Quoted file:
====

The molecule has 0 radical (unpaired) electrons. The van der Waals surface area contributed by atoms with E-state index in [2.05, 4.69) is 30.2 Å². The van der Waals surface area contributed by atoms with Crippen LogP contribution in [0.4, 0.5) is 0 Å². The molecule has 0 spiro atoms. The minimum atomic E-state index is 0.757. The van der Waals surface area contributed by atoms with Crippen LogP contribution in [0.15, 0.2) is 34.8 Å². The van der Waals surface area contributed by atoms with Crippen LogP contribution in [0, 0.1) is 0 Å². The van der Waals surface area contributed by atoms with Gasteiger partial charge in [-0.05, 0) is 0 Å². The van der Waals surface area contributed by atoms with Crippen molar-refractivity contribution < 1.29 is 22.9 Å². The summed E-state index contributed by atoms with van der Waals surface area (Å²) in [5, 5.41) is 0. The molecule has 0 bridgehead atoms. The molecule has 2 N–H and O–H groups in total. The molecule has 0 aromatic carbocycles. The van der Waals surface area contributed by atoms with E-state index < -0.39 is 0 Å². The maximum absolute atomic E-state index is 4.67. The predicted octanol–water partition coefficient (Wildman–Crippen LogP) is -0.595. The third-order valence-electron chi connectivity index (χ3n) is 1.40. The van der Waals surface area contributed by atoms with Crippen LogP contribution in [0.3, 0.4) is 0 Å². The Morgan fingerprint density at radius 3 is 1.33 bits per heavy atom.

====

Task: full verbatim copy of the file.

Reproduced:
The molecule has 0 radical (unpaired) electrons. The van der Waals surface area contributed by atoms with E-state index in [2.05, 4.69) is 30.2 Å². The van der Waals surface area contributed by atoms with Crippen LogP contribution in [0.4, 0.5) is 0 Å². The molecule has 0 spiro atoms. The minimum atomic E-state index is 0.757. The van der Waals surface area contributed by atoms with Crippen LogP contribution in [0.15, 0.2) is 34.8 Å². The van der Waals surface area contributed by atoms with Crippen LogP contribution in [0, 0.1) is 0 Å². The van der Waals surface area contributed by atoms with Gasteiger partial charge in [-0.05, 0) is 0 Å². The van der Waals surface area contributed by atoms with Crippen molar-refractivity contribution < 1.29 is 22.9 Å². The summed E-state index contributed by atoms with van der Waals surface area (Å²) in [5, 5.41) is 0. The molecule has 0 bridgehead atoms. The molecule has 2 N–H and O–H groups in total. The molecule has 0 aromatic carbocycles. The van der Waals surface area contributed by atoms with E-state index < -0.39 is 0 Å². The maximum absolute atomic E-state index is 4.67. The predicted octanol–water partition coefficient (Wildman–Crippen LogP) is -0.595. The third-order valence-electron chi connectivity index (χ3n) is 1.40. The van der Waals surface area contributed by atoms with Crippen LogP contribution in [0.3, 0.4) is 0 Å². The Morgan fingerprint density at radius 3 is 1.33 bits per heavy atom.